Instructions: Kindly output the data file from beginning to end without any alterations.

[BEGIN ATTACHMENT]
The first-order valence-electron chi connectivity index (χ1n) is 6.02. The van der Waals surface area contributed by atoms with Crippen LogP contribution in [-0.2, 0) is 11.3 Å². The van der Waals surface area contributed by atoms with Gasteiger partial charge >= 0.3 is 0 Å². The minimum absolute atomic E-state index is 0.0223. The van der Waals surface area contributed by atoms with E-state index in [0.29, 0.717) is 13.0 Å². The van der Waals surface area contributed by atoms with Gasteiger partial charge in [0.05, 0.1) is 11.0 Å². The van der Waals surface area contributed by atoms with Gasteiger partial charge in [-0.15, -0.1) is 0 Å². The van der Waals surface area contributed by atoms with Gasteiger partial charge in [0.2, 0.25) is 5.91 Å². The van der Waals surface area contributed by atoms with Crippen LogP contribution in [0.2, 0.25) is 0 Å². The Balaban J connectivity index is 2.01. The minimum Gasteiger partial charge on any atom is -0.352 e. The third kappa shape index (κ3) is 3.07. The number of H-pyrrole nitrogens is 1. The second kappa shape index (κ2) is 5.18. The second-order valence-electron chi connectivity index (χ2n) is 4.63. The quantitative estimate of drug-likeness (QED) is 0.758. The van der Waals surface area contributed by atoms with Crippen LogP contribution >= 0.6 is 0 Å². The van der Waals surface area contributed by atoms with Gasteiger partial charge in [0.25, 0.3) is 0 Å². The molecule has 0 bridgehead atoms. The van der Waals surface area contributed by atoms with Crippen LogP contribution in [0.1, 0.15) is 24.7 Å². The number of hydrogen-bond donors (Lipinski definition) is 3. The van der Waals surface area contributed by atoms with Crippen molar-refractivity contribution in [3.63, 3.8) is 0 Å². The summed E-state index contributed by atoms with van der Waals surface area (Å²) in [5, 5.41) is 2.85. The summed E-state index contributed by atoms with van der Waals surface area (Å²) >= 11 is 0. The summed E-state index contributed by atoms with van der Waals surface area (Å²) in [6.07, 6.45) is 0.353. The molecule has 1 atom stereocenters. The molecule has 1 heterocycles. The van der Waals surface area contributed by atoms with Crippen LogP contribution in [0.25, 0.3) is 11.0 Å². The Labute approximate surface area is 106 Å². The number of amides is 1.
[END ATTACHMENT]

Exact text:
The first-order valence-electron chi connectivity index (χ1n) is 6.02. The van der Waals surface area contributed by atoms with Crippen LogP contribution in [-0.2, 0) is 11.3 Å². The van der Waals surface area contributed by atoms with Gasteiger partial charge >= 0.3 is 0 Å². The minimum absolute atomic E-state index is 0.0223. The van der Waals surface area contributed by atoms with E-state index in [0.29, 0.717) is 13.0 Å². The van der Waals surface area contributed by atoms with Gasteiger partial charge in [0.05, 0.1) is 11.0 Å². The van der Waals surface area contributed by atoms with Gasteiger partial charge in [-0.15, -0.1) is 0 Å². The van der Waals surface area contributed by atoms with Gasteiger partial charge in [0.2, 0.25) is 5.91 Å². The van der Waals surface area contributed by atoms with Crippen LogP contribution in [0.2, 0.25) is 0 Å². The Balaban J connectivity index is 2.01. The minimum Gasteiger partial charge on any atom is -0.352 e. The third kappa shape index (κ3) is 3.07. The number of H-pyrrole nitrogens is 1. The second kappa shape index (κ2) is 5.18. The second-order valence-electron chi connectivity index (χ2n) is 4.63. The quantitative estimate of drug-likeness (QED) is 0.758. The van der Waals surface area contributed by atoms with Crippen LogP contribution >= 0.6 is 0 Å². The van der Waals surface area contributed by atoms with Gasteiger partial charge in [0.25, 0.3) is 0 Å². The molecule has 0 bridgehead atoms. The van der Waals surface area contributed by atoms with Crippen LogP contribution in [0.1, 0.15) is 24.7 Å². The number of hydrogen-bond donors (Lipinski definition) is 3. The van der Waals surface area contributed by atoms with Crippen molar-refractivity contribution in [3.63, 3.8) is 0 Å². The summed E-state index contributed by atoms with van der Waals surface area (Å²) in [5, 5.41) is 2.85. The summed E-state index contributed by atoms with van der Waals surface area (Å²) >= 11 is 0. The summed E-state index contributed by atoms with van der Waals surface area (Å²) in [6.07, 6.45) is 0.353. The molecule has 1 atom stereocenters. The molecule has 1 heterocycles. The van der Waals surface area contributed by atoms with Crippen LogP contribution in [0.25, 0.3) is 11.0 Å². The Labute approximate surface area is 106 Å². The number of amides is 1.